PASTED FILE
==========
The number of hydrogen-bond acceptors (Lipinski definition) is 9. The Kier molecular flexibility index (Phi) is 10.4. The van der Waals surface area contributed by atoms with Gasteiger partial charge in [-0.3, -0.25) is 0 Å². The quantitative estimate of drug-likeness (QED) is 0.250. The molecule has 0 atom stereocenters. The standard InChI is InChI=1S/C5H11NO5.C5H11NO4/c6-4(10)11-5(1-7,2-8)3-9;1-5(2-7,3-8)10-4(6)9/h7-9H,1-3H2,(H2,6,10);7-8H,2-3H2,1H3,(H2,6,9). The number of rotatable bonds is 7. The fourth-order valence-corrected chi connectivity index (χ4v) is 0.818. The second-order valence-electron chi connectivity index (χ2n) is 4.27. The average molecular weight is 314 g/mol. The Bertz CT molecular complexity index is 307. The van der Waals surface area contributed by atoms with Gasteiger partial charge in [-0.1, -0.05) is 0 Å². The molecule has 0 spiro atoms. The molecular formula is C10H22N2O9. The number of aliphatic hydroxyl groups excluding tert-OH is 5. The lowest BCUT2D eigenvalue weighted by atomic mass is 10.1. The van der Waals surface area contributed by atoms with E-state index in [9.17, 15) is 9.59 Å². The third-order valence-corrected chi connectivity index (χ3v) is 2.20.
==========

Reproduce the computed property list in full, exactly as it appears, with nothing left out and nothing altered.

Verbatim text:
The number of hydrogen-bond acceptors (Lipinski definition) is 9. The Kier molecular flexibility index (Phi) is 10.4. The van der Waals surface area contributed by atoms with Gasteiger partial charge in [-0.3, -0.25) is 0 Å². The quantitative estimate of drug-likeness (QED) is 0.250. The molecule has 0 atom stereocenters. The standard InChI is InChI=1S/C5H11NO5.C5H11NO4/c6-4(10)11-5(1-7,2-8)3-9;1-5(2-7,3-8)10-4(6)9/h7-9H,1-3H2,(H2,6,10);7-8H,2-3H2,1H3,(H2,6,9). The number of rotatable bonds is 7. The fourth-order valence-corrected chi connectivity index (χ4v) is 0.818. The second-order valence-electron chi connectivity index (χ2n) is 4.27. The average molecular weight is 314 g/mol. The Bertz CT molecular complexity index is 307. The van der Waals surface area contributed by atoms with Gasteiger partial charge in [-0.1, -0.05) is 0 Å². The molecule has 0 spiro atoms. The molecular formula is C10H22N2O9. The number of aliphatic hydroxyl groups excluding tert-OH is 5. The lowest BCUT2D eigenvalue weighted by atomic mass is 10.1. The van der Waals surface area contributed by atoms with E-state index in [9.17, 15) is 9.59 Å². The third-order valence-corrected chi connectivity index (χ3v) is 2.20.